Orientalism and Ephemera

October 23, 2008

By Stacey Ho
Krista Buecking

Julie Sando photograph "Oriental Rose." photo: Krista Buecking

Jamelie Hassan has been in conversation with Edward Said for quite sometime. Said’s pivotal 1979 publication, Orientalism, examined and challenged inscribed Western notions of the exotic Far East. Thirty years later, though the standard is to claim an acceptance of all cultures, this East/West binary remains. One particularly relevant example in North America is how the Middle East still figures as a foreboding singular body, full of religious fanatics, terrorists.

“A lot of the stereotypes are operating in the present tense,” says Hassan. “They allow us to invade their countries and destroy every aspect of their culture. If we look at the history of Afghanistan, one needs to revisit [Orientalism], actually read the book and become familiar with the text from different vantage points and different bodies of knowledge. This has filtered in so many ways into our social context.”

However, despite Orientalism‘s wide social scope, Hassan’s relationship to the text is personal, having read the book early on. The exhibition Orientalism and Ephemera is an idiosyncratic acknowledgment of Said’s influence on Hassan’s thinking, one that expands and contracts according to the exhibition space and the developing dialog between artists, viewers and Hassan herself.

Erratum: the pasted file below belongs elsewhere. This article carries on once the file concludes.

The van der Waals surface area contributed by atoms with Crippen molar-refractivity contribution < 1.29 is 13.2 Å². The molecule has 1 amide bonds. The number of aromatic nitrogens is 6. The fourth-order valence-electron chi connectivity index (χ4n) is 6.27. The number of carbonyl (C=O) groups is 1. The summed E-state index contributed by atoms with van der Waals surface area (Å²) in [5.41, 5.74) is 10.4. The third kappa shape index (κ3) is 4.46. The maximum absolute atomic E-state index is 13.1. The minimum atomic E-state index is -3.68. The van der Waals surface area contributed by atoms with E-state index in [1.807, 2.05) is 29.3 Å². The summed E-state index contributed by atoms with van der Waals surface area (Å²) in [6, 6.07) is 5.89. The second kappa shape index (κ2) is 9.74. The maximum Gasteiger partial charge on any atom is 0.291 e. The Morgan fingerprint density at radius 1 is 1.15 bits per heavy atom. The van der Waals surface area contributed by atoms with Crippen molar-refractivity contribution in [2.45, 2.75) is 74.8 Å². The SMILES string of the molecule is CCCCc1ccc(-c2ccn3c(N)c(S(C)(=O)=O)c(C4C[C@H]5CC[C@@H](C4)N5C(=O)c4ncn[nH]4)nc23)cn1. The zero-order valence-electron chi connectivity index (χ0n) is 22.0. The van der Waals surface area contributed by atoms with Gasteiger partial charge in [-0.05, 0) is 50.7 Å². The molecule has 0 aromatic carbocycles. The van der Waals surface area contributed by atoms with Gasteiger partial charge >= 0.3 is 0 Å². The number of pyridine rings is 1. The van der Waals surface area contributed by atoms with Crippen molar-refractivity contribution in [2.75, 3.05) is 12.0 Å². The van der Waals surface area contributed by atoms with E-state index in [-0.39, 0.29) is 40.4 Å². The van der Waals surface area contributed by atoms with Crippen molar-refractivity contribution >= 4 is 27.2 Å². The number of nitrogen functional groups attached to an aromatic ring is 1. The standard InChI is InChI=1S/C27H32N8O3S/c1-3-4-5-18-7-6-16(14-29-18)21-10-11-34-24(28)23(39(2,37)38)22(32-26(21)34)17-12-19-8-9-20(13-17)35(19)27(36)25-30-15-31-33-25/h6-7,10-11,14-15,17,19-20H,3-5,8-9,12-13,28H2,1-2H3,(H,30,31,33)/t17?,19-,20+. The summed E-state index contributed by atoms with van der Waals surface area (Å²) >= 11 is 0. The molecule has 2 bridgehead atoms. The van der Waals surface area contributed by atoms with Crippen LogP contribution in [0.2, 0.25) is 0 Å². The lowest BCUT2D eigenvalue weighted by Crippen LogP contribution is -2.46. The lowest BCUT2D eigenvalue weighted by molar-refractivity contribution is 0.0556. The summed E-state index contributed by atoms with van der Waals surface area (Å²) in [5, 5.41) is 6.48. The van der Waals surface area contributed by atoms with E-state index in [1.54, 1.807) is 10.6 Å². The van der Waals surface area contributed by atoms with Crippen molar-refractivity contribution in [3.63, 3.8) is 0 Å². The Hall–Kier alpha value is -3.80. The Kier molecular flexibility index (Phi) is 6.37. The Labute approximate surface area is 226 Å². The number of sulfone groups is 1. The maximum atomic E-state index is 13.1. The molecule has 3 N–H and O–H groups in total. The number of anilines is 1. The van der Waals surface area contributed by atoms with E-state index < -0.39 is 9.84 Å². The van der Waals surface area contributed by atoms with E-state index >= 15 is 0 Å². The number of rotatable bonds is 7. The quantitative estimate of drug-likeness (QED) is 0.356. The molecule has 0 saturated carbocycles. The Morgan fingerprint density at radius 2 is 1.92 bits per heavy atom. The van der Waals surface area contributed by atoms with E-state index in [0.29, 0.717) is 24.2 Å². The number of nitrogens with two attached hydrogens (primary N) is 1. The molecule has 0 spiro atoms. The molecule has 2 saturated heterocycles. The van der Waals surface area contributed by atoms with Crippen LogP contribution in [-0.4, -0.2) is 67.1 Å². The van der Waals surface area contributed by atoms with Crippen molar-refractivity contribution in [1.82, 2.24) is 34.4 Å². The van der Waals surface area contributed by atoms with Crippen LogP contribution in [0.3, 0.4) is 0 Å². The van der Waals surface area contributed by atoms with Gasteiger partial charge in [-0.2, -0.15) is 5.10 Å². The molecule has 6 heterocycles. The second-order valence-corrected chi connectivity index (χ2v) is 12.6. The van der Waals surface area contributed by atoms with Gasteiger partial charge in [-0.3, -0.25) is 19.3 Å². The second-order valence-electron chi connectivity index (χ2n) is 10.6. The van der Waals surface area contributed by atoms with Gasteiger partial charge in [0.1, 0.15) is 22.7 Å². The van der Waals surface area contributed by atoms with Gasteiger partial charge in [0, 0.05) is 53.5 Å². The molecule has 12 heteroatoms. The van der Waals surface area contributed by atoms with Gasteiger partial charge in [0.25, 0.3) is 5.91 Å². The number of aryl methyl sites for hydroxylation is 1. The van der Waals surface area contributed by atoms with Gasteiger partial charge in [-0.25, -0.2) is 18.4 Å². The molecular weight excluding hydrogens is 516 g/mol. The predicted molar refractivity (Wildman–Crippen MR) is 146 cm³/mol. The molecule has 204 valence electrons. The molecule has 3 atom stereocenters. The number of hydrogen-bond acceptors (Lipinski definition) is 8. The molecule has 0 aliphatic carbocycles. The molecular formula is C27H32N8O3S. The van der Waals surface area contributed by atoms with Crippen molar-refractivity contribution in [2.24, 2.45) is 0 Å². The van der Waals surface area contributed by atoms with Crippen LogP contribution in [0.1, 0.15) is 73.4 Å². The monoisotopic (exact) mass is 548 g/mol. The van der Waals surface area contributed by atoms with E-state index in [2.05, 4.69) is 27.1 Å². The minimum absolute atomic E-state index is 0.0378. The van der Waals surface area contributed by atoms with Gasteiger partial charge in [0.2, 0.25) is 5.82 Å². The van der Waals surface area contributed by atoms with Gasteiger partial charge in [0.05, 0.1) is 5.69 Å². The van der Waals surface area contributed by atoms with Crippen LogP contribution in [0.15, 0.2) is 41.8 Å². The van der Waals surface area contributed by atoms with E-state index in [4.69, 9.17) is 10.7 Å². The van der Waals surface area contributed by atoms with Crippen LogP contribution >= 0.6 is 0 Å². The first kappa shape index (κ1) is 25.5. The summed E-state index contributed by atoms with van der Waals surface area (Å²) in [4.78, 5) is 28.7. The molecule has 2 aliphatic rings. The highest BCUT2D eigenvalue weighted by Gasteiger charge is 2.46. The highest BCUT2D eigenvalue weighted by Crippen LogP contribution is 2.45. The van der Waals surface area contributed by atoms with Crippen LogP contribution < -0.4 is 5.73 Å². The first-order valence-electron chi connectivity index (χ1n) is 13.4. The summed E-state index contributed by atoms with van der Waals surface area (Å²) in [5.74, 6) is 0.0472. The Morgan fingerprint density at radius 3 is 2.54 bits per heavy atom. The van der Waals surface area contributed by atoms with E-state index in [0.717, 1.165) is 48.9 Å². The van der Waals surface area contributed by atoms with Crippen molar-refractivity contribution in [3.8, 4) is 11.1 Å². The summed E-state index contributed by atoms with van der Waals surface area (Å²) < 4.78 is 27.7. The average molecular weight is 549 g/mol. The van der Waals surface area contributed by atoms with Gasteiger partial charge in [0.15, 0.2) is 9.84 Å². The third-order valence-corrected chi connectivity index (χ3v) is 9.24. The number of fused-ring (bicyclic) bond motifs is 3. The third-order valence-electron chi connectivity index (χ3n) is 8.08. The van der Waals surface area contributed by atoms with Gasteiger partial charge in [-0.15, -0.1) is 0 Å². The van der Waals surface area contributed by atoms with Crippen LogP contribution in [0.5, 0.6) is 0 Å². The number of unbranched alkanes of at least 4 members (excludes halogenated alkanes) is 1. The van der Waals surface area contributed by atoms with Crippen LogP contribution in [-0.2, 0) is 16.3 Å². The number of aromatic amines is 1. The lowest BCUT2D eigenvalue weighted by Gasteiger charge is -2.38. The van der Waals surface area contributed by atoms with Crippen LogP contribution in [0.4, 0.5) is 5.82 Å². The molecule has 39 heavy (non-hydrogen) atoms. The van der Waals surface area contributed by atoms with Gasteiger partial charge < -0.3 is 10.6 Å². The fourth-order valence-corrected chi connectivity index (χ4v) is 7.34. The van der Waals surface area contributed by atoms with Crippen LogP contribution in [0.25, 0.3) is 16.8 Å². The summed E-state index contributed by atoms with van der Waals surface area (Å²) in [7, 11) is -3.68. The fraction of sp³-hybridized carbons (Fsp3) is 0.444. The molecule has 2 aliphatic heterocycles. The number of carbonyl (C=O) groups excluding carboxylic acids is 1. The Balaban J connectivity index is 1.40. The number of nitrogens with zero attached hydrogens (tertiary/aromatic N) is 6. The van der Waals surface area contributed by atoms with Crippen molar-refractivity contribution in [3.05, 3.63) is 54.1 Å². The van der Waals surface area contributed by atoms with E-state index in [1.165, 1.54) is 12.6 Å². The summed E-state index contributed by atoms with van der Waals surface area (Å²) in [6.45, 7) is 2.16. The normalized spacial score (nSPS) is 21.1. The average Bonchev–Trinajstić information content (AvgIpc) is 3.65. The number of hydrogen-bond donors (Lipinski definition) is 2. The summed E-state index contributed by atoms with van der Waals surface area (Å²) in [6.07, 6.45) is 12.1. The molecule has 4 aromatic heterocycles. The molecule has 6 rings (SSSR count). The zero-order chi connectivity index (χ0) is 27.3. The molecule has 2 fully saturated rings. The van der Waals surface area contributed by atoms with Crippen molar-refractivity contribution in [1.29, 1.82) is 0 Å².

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October 23, 2008

By Mike Landry
A participant using Ellen Moffat's "vBox."

A close up view of Ellen Moffat's "vBox."

During the last five years of his life, Saskatoon-based artist Ellen Moffat‘s dad suffered from dementia. His language deteriorated beyond the point of common understanding. However, Moffat found she was able to communicate on a different level. It struck a chord, and she realized how restricted we are using words to communicate.

Moffat’s idea of what she assumed to be language changed. She began to notice how the amount of media we’re inundated with daily removes meaning from the information. The cacophony blurs notions of left and right, and point of views become more like data than language.

Her coming exhibition, COM POSE, takes this shift in language as its subject. In one piece language is broken down to its vocal sound components (called phonemes), and in another text becomes a toy.

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